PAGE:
Booth Brings Home Global Prize in A.T. Kearney Case Competition

Published on December 04, 2009

A team of Chicago Booth students won the Global Prize in the A.T. Kearney 13th Annual Strategic Case Competition by proving to be best at analyzing industry issues, developing implementable strategies, and delivering a persuasive presentation to the client.

"Chicago Booth provides us with strong analytics that can be applied to any industry and function," said team captain Katherine Smith, a first-year student in the Full-Time MBA Program. Joining Smith were fellow first-year students Sara Abernethy, Tristram Hewitt, and Nelson Bowers. The team advanced through three rounds of competition over five weeks, winning $2,000 in an earlier round November 21 and $5,000 at the finals on December 4.

Teams were to act as management consultants and were given a case based on an actual A.T. Kearney client, in this case, a retail pharmacy company.

“Given our client’s desire to maximize profits, we examined the operational efficiency and came up with a solution that reduced costs and increased revenue,” Abernethy said. “Our financial analysis was strong, but our unique strength was our ability to analyze not only the numbers, but the issues affecting the company and industry.”

Hewitt said the team won because “we were able to answer the tough questions due to our willingness to respectfully disagree, criticize, and listen to each other, creating a much better end product."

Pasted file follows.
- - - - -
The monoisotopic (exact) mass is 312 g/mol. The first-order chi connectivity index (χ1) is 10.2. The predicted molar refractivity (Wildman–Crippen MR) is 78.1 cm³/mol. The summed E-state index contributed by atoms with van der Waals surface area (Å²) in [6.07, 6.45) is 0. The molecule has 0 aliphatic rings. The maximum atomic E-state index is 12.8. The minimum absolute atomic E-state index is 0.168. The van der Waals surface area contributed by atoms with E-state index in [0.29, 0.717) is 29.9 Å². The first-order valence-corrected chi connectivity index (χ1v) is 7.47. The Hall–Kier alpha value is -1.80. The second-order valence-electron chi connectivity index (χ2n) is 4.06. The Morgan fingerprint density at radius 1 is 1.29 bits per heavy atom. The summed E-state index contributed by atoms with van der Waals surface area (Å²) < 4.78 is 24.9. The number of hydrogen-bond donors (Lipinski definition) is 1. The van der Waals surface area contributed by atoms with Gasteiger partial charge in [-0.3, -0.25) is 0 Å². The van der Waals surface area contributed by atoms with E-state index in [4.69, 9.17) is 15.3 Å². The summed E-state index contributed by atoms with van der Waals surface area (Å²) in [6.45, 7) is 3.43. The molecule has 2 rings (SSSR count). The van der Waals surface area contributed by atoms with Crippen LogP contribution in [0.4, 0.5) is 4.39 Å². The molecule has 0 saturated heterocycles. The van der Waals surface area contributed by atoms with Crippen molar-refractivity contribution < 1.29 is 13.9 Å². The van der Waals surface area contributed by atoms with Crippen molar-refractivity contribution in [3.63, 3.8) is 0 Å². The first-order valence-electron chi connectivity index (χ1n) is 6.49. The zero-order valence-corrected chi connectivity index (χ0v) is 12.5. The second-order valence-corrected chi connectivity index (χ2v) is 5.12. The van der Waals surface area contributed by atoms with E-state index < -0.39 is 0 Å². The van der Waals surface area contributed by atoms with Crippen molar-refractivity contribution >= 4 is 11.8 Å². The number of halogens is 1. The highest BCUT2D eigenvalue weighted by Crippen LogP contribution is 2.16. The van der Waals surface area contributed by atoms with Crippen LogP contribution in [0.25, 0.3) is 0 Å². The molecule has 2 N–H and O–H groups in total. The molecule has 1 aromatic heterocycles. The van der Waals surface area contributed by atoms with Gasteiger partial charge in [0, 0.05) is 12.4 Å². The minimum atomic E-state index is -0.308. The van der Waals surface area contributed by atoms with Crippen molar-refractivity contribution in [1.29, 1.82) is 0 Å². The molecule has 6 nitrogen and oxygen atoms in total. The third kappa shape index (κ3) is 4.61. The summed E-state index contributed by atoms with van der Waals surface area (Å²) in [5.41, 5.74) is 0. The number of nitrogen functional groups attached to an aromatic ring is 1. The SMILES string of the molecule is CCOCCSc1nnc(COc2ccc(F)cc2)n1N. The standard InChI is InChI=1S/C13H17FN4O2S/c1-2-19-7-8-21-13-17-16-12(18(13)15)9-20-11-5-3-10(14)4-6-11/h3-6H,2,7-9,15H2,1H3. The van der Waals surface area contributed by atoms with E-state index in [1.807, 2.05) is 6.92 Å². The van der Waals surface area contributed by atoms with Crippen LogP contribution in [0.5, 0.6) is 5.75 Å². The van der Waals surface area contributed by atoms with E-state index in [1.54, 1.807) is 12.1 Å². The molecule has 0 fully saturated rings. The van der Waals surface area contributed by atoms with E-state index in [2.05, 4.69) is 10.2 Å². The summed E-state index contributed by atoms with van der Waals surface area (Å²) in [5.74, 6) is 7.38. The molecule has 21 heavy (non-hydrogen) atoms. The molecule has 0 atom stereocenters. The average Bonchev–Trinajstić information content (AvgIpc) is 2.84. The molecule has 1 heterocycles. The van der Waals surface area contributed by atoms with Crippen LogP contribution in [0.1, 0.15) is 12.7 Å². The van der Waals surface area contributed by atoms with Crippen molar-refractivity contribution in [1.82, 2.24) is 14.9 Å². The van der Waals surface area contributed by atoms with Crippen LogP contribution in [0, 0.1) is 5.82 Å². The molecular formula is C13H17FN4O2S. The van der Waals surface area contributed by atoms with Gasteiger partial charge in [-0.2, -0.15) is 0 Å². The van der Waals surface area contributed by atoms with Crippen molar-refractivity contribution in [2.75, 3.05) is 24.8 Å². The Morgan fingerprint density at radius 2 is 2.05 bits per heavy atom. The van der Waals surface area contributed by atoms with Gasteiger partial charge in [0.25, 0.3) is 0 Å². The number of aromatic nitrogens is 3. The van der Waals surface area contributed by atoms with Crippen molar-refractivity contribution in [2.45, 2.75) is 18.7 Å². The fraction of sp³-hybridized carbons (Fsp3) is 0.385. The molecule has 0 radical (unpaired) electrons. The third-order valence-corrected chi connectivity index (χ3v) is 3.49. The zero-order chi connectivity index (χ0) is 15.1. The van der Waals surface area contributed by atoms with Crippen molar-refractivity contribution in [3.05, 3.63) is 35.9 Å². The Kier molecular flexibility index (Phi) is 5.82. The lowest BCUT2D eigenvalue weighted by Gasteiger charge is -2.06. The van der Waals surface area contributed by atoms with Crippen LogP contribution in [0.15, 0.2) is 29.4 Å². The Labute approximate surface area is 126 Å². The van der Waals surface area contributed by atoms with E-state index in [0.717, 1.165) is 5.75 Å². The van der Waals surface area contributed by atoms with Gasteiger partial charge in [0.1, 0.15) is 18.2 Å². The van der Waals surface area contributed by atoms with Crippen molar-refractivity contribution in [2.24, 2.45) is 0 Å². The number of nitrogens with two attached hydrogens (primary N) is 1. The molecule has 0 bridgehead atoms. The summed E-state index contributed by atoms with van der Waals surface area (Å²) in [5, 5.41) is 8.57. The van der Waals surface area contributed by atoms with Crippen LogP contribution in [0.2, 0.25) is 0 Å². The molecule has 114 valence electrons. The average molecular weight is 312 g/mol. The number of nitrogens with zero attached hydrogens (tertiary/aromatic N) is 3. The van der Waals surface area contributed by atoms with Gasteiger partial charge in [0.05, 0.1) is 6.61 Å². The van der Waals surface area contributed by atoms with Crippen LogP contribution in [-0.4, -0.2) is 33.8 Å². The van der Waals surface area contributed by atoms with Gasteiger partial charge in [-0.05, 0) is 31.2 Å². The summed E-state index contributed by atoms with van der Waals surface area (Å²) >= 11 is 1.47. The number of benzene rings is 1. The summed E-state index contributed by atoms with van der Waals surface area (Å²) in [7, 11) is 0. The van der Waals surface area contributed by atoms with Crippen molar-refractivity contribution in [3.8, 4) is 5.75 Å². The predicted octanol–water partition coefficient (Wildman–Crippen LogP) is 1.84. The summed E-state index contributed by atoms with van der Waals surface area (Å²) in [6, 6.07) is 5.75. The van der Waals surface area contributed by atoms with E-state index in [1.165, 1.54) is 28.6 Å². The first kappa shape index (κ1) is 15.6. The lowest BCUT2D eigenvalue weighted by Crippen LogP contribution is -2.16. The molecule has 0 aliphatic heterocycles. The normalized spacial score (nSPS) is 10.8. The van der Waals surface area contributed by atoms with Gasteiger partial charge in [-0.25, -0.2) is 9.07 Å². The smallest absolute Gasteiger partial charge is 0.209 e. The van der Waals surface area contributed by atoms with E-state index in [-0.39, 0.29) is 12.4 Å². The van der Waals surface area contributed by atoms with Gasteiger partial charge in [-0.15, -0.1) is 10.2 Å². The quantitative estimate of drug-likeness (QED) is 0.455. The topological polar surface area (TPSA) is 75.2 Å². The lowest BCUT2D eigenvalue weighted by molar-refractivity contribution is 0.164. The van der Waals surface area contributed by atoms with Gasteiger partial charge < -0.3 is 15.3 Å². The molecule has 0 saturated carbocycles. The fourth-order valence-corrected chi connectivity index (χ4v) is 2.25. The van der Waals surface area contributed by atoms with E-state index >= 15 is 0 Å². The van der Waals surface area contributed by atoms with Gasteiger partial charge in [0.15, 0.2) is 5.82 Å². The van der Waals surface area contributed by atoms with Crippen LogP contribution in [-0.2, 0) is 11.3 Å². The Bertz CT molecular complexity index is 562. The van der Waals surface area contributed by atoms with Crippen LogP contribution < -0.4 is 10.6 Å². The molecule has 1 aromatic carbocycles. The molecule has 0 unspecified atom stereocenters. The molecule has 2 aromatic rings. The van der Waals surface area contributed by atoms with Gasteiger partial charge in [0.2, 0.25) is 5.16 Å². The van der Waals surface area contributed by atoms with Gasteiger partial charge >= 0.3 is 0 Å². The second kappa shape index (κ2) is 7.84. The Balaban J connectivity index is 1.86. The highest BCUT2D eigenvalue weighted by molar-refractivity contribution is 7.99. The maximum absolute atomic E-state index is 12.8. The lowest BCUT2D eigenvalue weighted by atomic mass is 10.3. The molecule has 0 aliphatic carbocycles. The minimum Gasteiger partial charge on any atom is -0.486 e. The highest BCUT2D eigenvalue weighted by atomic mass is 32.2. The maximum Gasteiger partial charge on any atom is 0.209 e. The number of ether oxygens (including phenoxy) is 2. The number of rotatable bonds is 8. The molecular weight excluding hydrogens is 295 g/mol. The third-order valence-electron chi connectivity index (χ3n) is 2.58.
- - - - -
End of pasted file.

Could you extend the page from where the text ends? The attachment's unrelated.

Before the competition, the winning team competed for the slot with 14 other teams from Chicago Booth. In the next round, Booth students competed against those from Wharton, Kellogg, CMU-Tepper, Michigan, and Columbia for the top national spot. The final round against INSEAD was accomplished via videoconference between the A.T. Kearney Chicago and London offices.

"Our ability to take feedback and address issues along the way helped us continuously improve from our first presentation to our last," Bowers said.

Going into the national competition, Abernethy said, the team wanted to bolster Booth's reputation as a strong “analytical" school, “but also prove that our presentation skills are strong as well.”

Europe had won the case competition for the past few years, “so it was exciting to bring the title back to a U.S. school,” she said.

                                                                                                                            Mary Sue Penn